IBS is a chronic gastrointestinal (GI) condition that affects millions of men, women, and children around the world.
Contrary to popular belief, IBS can involve low-grade inflammation of the GI tissue.
Vitamin D is an established regulator of the immune system and inflammation, and it has shown beneficial effects on a variety of health conditions, including inflammatory bowel disease, fibromyalgia, depression and multiple sclerosis, to name a few.
The most recent study in support of vitamin D supplementation for people with IBS is a randomized double-blind clinical trial, which is the cream of the crop of science experiments.
Ninety IBS adult patients with a mixture of IBS-constipation, IBS-diarrhea, and IBS-alternating bowel movements were selected for this study. Forty-five were randomly assigned to take 50,000 international units (IU) of vitamin D3 once every two weeks for a period of six months while the other 45 received a placebo.
Participants were required to complete a variety of questionnaires about their symptoms, specifically abdominal pain, flatulence, abdominal distention/bloating, dissatisfaction with bowel habits, and rumbling, as well as their quality of life. They also had to undergo blood work for vitamin D and calcium status. Vitamin D status was assessed by measuring serum 25(OH)D3 levels.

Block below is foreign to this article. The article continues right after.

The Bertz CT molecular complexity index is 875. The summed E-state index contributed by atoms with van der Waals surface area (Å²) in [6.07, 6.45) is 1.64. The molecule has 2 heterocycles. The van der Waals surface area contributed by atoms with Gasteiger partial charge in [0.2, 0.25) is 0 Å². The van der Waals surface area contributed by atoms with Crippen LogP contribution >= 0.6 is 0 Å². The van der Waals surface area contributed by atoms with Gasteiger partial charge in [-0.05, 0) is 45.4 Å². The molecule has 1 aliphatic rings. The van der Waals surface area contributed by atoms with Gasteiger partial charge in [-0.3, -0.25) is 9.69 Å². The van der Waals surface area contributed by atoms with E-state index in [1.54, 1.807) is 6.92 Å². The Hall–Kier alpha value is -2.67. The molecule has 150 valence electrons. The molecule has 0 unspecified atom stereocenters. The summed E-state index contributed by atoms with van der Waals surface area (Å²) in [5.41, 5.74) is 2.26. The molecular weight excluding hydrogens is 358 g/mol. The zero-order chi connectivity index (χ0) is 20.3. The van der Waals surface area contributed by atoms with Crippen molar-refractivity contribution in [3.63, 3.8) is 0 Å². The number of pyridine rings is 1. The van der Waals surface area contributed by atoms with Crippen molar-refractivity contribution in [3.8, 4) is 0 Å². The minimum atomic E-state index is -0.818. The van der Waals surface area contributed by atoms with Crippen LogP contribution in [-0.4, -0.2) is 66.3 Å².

As anticipated, vitamin D levels significantly increased in the group that took the vitamin D supplement. Nearly 70% of the patients in the intervention group began the study with deficient levels (<20 ng/mL 25(OH)D3) but none were deficient after six months.
All IBS symptoms significantly improved in both groups with a significantly higher improvement in the intervention group compared to the placebo group (except dissatisfaction with bowel habits).
An assessment of quality of life produced similar results.
The overall score for quality of life significantly improved in both groups, but greater improvement was seen in the supplemented group.
As far as I know, this is the first clinical trial that has evaluated the effect of vitamin D supplementation on IBS patients but hopefully not the last.
Although future studies are warranted to further support the use of vitamin D to improve IBS symptoms and quality of life, it’s not too early to start talking to your physician about having your vitamin D level tested to see if you might benefit from supplementation or a little extra time in the sun.